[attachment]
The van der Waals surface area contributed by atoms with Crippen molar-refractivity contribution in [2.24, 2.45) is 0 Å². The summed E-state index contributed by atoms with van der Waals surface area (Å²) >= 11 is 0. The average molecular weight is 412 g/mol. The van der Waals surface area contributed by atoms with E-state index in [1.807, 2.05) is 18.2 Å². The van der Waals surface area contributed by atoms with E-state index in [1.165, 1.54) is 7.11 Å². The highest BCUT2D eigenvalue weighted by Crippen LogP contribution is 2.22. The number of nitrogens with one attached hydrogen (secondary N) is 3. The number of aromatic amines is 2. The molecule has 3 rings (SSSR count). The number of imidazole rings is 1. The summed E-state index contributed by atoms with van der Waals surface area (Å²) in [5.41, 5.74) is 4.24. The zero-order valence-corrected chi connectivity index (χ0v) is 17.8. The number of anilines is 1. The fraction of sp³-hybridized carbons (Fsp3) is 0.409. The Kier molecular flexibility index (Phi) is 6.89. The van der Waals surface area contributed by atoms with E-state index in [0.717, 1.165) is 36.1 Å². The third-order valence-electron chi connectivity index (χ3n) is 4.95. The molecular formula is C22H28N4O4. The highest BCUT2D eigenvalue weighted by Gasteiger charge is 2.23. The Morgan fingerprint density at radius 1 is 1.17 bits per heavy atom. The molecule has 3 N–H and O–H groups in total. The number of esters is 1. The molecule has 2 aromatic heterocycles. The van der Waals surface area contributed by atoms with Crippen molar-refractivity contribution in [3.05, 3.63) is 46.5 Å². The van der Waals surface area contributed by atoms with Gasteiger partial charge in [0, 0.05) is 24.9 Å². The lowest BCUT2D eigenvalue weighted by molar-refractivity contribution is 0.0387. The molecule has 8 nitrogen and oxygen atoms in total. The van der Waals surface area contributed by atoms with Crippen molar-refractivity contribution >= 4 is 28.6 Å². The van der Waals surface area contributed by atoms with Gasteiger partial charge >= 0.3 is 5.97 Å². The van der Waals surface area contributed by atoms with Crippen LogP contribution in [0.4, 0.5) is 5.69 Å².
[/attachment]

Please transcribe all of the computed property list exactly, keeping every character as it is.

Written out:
The van der Waals surface area contributed by atoms with Crippen molar-refractivity contribution in [2.24, 2.45) is 0 Å². The summed E-state index contributed by atoms with van der Waals surface area (Å²) >= 11 is 0. The average molecular weight is 412 g/mol. The van der Waals surface area contributed by atoms with E-state index in [1.807, 2.05) is 18.2 Å². The van der Waals surface area contributed by atoms with E-state index in [1.165, 1.54) is 7.11 Å². The highest BCUT2D eigenvalue weighted by Crippen LogP contribution is 2.22. The number of nitrogens with one attached hydrogen (secondary N) is 3. The number of aromatic amines is 2. The molecule has 3 rings (SSSR count). The number of imidazole rings is 1. The summed E-state index contributed by atoms with van der Waals surface area (Å²) in [5.41, 5.74) is 4.24. The zero-order valence-corrected chi connectivity index (χ0v) is 17.8. The number of anilines is 1. The fraction of sp³-hybridized carbons (Fsp3) is 0.409. The Kier molecular flexibility index (Phi) is 6.89. The van der Waals surface area contributed by atoms with E-state index in [0.717, 1.165) is 36.1 Å². The third-order valence-electron chi connectivity index (χ3n) is 4.95. The molecular formula is C22H28N4O4. The highest BCUT2D eigenvalue weighted by Gasteiger charge is 2.23. The Morgan fingerprint density at radius 1 is 1.17 bits per heavy atom. The molecule has 3 N–H and O–H groups in total. The number of esters is 1. The molecule has 2 aromatic heterocycles. The van der Waals surface area contributed by atoms with Crippen molar-refractivity contribution in [3.05, 3.63) is 46.5 Å². The van der Waals surface area contributed by atoms with Gasteiger partial charge in [0, 0.05) is 24.9 Å². The lowest BCUT2D eigenvalue weighted by molar-refractivity contribution is 0.0387. The molecule has 8 nitrogen and oxygen atoms in total. The van der Waals surface area contributed by atoms with Crippen molar-refractivity contribution >= 4 is 28.6 Å². The van der Waals surface area contributed by atoms with Gasteiger partial charge >= 0.3 is 5.97 Å². The van der Waals surface area contributed by atoms with Crippen LogP contribution in [0.4, 0.5) is 5.69 Å².